Two brothers - Sakhetmurad and Mukhammedmurad Annamamedov – who object on grounds of conscience to Turkmenistan's compulsory military service have had two year suspended sentences changed to jail terms, Forum 18 News Service has learnt. The two Jehovah's Witness prisoners of conscience are among five known conscientious objectors. It is unknown whether the remaining three will also now be jailed. Six months into their suspended sentences the Annamamedovs were called to their local military conscription office, allegedly to be given an amnesty. Three hours after arriving at the office they were jailed for the full two years, with their terms to expire in May 2011. Their father was denied access to the court, and the brothers and family were told that they would never be given a copy of the court judgement. Forum 18 has been unable to gain any comment from the authorities on these prisoners of conscience. Meanwhile, the authorities have not yet made further moves against Baptist leader and former prisoner of conscience Shageldy Atakov.
12 May 2009
Turkmenistan continues to impose strict censorship on religious literature brought into the country, and copies data from personal computers, Forum 18 News Service has been told. "Which commission decides this?" a Protestant complained, commenting that "they don't have the right to interfere in my own private life." Officials always point to an unspecified "commission" which determines what literature is acceptable. "But who checks the commission which examines the literature?" the Protestant asked. Ethnic Turkmens appear to be more more likely to have material confiscated than ethnic Russians. Frustration has also been expressed to Forum 18 about the impossibility of printing religious literature. No state official has been willing to explain why religious censorship exists, or who is responsible for it. Shirin Akhmedova, Head of the government's National Institute for Democracy and Human Rights, claimed to the UN Human Rights Council that freedom of expression exists because of the Constitution. This claim, however, is contradicted by the experience of Turkmenistan's citizens.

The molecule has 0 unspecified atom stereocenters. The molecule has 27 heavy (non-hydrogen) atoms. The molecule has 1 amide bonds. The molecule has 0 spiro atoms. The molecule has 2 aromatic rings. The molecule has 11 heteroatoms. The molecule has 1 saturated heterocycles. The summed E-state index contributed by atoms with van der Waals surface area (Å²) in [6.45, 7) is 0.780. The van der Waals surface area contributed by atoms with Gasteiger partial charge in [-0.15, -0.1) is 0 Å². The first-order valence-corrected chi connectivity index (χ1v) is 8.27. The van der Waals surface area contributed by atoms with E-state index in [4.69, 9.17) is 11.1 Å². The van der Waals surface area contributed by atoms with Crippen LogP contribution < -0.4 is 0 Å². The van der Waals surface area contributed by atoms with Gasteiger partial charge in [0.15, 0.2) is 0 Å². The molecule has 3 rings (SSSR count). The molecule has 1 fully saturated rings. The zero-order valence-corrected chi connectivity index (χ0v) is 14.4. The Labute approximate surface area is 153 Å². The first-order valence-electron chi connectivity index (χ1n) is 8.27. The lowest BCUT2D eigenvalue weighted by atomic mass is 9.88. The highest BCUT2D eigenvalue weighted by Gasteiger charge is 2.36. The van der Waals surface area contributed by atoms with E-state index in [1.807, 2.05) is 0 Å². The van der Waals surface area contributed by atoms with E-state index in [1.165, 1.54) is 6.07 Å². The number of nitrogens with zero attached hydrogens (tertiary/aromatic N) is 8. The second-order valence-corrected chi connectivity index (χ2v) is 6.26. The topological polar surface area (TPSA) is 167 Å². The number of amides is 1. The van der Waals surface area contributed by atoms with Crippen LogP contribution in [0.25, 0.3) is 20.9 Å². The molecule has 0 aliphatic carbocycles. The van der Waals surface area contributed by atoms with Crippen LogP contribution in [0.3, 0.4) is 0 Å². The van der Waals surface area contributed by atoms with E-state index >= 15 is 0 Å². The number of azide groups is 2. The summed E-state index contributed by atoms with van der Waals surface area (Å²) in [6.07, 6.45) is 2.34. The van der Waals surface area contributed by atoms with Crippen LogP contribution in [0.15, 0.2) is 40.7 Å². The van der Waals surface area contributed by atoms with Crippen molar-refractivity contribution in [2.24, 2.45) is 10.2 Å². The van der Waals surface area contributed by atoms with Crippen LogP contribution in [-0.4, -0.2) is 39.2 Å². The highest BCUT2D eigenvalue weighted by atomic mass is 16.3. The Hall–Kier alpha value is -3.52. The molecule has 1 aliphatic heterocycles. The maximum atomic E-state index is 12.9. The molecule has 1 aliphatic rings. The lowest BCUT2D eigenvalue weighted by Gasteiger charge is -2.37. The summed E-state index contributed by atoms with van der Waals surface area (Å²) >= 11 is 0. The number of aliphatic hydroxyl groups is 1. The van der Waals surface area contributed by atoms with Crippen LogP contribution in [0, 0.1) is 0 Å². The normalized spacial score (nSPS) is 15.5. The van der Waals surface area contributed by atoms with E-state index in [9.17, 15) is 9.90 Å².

11 May 2009
Former prisoner of conscience Shageldy Atakov, is the latest victim of Turkmenistan's use of old "offences" to punish current activity, Forum 18 News Service has learnt. Officials under orders from the central authorities are now threatening to confiscate Atakov's property, if he does not pay an enormous sum he is alleged by the authorities to have swindled an individual out of in 1995. "It is all being done because I am a Christian - I don't owe anyone anything," Atakov insisted to Forum 18. His fellow Baptists have repeatedly backed his statements that he is completely innocent of all the alleged offences. Atakov was shown documents in court showing that the latest moves were ordered from the capital Ashgabad. He pledged not to allow the authorities to seize his family's property. "They'll completely empty the house. They don't have the right to do this." Atakov, his wife Artygul Atakova and their children are also on an exit ban list, which the authorities use against people they dislike. No official has been willing to discuss the case with Forum 18.